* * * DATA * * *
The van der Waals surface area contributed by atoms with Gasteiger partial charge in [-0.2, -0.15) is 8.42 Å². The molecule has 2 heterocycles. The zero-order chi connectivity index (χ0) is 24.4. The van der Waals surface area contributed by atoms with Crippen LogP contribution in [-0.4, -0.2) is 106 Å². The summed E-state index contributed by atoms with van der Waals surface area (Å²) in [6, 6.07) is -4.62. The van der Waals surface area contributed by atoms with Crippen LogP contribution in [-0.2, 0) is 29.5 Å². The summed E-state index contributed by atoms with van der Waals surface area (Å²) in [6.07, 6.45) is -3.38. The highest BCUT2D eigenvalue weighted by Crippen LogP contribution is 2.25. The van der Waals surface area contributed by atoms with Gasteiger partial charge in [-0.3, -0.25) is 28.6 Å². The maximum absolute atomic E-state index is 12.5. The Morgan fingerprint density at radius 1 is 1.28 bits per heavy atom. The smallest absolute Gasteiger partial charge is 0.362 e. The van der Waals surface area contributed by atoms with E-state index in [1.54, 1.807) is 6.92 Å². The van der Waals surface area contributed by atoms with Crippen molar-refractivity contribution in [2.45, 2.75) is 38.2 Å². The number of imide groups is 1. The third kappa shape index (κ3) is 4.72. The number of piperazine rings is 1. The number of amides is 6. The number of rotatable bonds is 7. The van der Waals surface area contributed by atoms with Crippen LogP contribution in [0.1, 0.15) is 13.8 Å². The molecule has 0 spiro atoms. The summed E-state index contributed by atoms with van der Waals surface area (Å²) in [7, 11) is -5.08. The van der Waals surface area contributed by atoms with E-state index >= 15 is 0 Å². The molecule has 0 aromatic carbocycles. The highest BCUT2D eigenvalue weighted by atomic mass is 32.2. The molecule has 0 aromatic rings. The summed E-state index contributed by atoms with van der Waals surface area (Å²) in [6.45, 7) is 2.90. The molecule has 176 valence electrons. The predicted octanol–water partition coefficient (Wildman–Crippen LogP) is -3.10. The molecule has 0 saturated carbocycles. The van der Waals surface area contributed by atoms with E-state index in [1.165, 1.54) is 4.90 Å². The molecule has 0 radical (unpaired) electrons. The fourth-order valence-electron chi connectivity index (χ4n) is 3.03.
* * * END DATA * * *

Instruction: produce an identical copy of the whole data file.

The van der Waals surface area contributed by atoms with Gasteiger partial charge in [-0.2, -0.15) is 8.42 Å². The molecule has 2 heterocycles. The zero-order chi connectivity index (χ0) is 24.4. The van der Waals surface area contributed by atoms with Crippen LogP contribution in [-0.4, -0.2) is 106 Å². The summed E-state index contributed by atoms with van der Waals surface area (Å²) in [6, 6.07) is -4.62. The van der Waals surface area contributed by atoms with Crippen LogP contribution in [-0.2, 0) is 29.5 Å². The summed E-state index contributed by atoms with van der Waals surface area (Å²) in [6.07, 6.45) is -3.38. The highest BCUT2D eigenvalue weighted by Crippen LogP contribution is 2.25. The van der Waals surface area contributed by atoms with Gasteiger partial charge in [-0.3, -0.25) is 28.6 Å². The maximum absolute atomic E-state index is 12.5. The Morgan fingerprint density at radius 1 is 1.28 bits per heavy atom. The smallest absolute Gasteiger partial charge is 0.362 e. The van der Waals surface area contributed by atoms with E-state index in [1.54, 1.807) is 6.92 Å². The van der Waals surface area contributed by atoms with Crippen molar-refractivity contribution in [2.45, 2.75) is 38.2 Å². The number of imide groups is 1. The third kappa shape index (κ3) is 4.72. The number of piperazine rings is 1. The number of amides is 6. The number of rotatable bonds is 7. The van der Waals surface area contributed by atoms with Crippen LogP contribution in [0.1, 0.15) is 13.8 Å². The molecule has 0 spiro atoms. The summed E-state index contributed by atoms with van der Waals surface area (Å²) in [7, 11) is -5.08. The van der Waals surface area contributed by atoms with E-state index >= 15 is 0 Å². The molecule has 0 aromatic carbocycles. The highest BCUT2D eigenvalue weighted by atomic mass is 32.2. The molecule has 0 aromatic rings. The summed E-state index contributed by atoms with van der Waals surface area (Å²) in [6.45, 7) is 2.90. The molecule has 176 valence electrons. The predicted octanol–water partition coefficient (Wildman–Crippen LogP) is -3.10. The molecule has 0 saturated carbocycles. The van der Waals surface area contributed by atoms with E-state index in [1.165, 1.54) is 4.90 Å². The molecule has 0 radical (unpaired) electrons. The fourth-order valence-electron chi connectivity index (χ4n) is 3.03.